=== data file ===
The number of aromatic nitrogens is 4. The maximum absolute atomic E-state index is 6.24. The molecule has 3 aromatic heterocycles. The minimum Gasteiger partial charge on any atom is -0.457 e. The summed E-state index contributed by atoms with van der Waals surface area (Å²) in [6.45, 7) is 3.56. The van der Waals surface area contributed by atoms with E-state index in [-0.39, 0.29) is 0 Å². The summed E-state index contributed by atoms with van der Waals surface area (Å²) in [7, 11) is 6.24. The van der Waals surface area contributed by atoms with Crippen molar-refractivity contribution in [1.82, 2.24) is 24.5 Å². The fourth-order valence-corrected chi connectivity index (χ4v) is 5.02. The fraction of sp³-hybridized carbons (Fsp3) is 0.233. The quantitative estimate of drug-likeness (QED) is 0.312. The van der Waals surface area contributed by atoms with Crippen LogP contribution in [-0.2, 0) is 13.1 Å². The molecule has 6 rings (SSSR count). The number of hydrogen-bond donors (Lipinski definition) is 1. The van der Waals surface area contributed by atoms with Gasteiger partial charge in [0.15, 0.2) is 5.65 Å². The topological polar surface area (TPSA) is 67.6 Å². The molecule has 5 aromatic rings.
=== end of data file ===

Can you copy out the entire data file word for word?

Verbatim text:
The number of aromatic nitrogens is 4. The maximum absolute atomic E-state index is 6.24. The molecule has 3 aromatic heterocycles. The minimum Gasteiger partial charge on any atom is -0.457 e. The summed E-state index contributed by atoms with van der Waals surface area (Å²) in [6.45, 7) is 3.56. The van der Waals surface area contributed by atoms with E-state index in [-0.39, 0.29) is 0 Å². The summed E-state index contributed by atoms with van der Waals surface area (Å²) in [7, 11) is 6.24. The van der Waals surface area contributed by atoms with Crippen molar-refractivity contribution in [1.82, 2.24) is 24.5 Å². The fourth-order valence-corrected chi connectivity index (χ4v) is 5.02. The fraction of sp³-hybridized carbons (Fsp3) is 0.233. The quantitative estimate of drug-likeness (QED) is 0.312. The van der Waals surface area contributed by atoms with Crippen LogP contribution in [-0.2, 0) is 13.1 Å². The molecule has 6 rings (SSSR count). The number of hydrogen-bond donors (Lipinski definition) is 1. The van der Waals surface area contributed by atoms with Gasteiger partial charge in [0.15, 0.2) is 5.65 Å². The topological polar surface area (TPSA) is 67.6 Å². The molecule has 5 aromatic rings.